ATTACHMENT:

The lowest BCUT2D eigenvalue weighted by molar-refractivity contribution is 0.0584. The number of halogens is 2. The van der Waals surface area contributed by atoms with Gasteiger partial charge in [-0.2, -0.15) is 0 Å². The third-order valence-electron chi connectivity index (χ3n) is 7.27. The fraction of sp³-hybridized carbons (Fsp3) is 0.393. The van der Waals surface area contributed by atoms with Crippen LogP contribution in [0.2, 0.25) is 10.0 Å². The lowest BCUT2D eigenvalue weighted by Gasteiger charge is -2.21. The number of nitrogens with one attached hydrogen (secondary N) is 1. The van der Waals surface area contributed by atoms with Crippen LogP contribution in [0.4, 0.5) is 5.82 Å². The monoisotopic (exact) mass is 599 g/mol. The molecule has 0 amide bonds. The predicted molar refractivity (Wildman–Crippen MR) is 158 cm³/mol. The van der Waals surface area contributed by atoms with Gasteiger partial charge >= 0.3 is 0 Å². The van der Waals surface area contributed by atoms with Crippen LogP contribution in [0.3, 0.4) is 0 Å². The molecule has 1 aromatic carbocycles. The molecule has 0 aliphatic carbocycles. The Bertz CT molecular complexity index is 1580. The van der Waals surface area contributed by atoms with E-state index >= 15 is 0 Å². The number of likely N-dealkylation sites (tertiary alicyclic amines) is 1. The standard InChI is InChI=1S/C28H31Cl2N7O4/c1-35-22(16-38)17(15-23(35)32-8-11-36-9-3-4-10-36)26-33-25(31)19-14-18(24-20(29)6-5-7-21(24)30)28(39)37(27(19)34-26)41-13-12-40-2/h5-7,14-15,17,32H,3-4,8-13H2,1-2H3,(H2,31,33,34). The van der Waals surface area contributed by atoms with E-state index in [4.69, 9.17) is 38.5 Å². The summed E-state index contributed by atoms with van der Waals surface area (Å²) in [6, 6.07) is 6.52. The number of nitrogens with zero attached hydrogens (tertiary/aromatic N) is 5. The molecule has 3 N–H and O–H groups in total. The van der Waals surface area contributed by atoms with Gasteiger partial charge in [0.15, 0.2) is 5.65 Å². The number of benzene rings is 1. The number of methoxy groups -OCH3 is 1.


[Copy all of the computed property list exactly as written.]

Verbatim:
The lowest BCUT2D eigenvalue weighted by molar-refractivity contribution is 0.0584. The number of halogens is 2. The van der Waals surface area contributed by atoms with Gasteiger partial charge in [-0.2, -0.15) is 0 Å². The third-order valence-electron chi connectivity index (χ3n) is 7.27. The fraction of sp³-hybridized carbons (Fsp3) is 0.393. The van der Waals surface area contributed by atoms with Crippen LogP contribution in [0.2, 0.25) is 10.0 Å². The lowest BCUT2D eigenvalue weighted by Gasteiger charge is -2.21. The number of nitrogens with one attached hydrogen (secondary N) is 1. The van der Waals surface area contributed by atoms with Crippen LogP contribution in [0.4, 0.5) is 5.82 Å². The monoisotopic (exact) mass is 599 g/mol. The molecule has 0 amide bonds. The predicted molar refractivity (Wildman–Crippen MR) is 158 cm³/mol. The van der Waals surface area contributed by atoms with Gasteiger partial charge >= 0.3 is 0 Å². The van der Waals surface area contributed by atoms with Crippen LogP contribution in [0.3, 0.4) is 0 Å². The molecule has 1 aromatic carbocycles. The molecule has 0 aliphatic carbocycles. The Bertz CT molecular complexity index is 1580. The van der Waals surface area contributed by atoms with E-state index >= 15 is 0 Å². The number of likely N-dealkylation sites (tertiary alicyclic amines) is 1. The standard InChI is InChI=1S/C28H31Cl2N7O4/c1-35-22(16-38)17(15-23(35)32-8-11-36-9-3-4-10-36)26-33-25(31)19-14-18(24-20(29)6-5-7-21(24)30)28(39)37(27(19)34-26)41-13-12-40-2/h5-7,14-15,17,32H,3-4,8-13H2,1-2H3,(H2,31,33,34). The van der Waals surface area contributed by atoms with E-state index in [4.69, 9.17) is 38.5 Å². The summed E-state index contributed by atoms with van der Waals surface area (Å²) in [6, 6.07) is 6.52. The number of nitrogens with zero attached hydrogens (tertiary/aromatic N) is 5. The molecule has 3 N–H and O–H groups in total. The van der Waals surface area contributed by atoms with Gasteiger partial charge in [0.15, 0.2) is 5.65 Å². The number of benzene rings is 1. The number of methoxy groups -OCH3 is 1.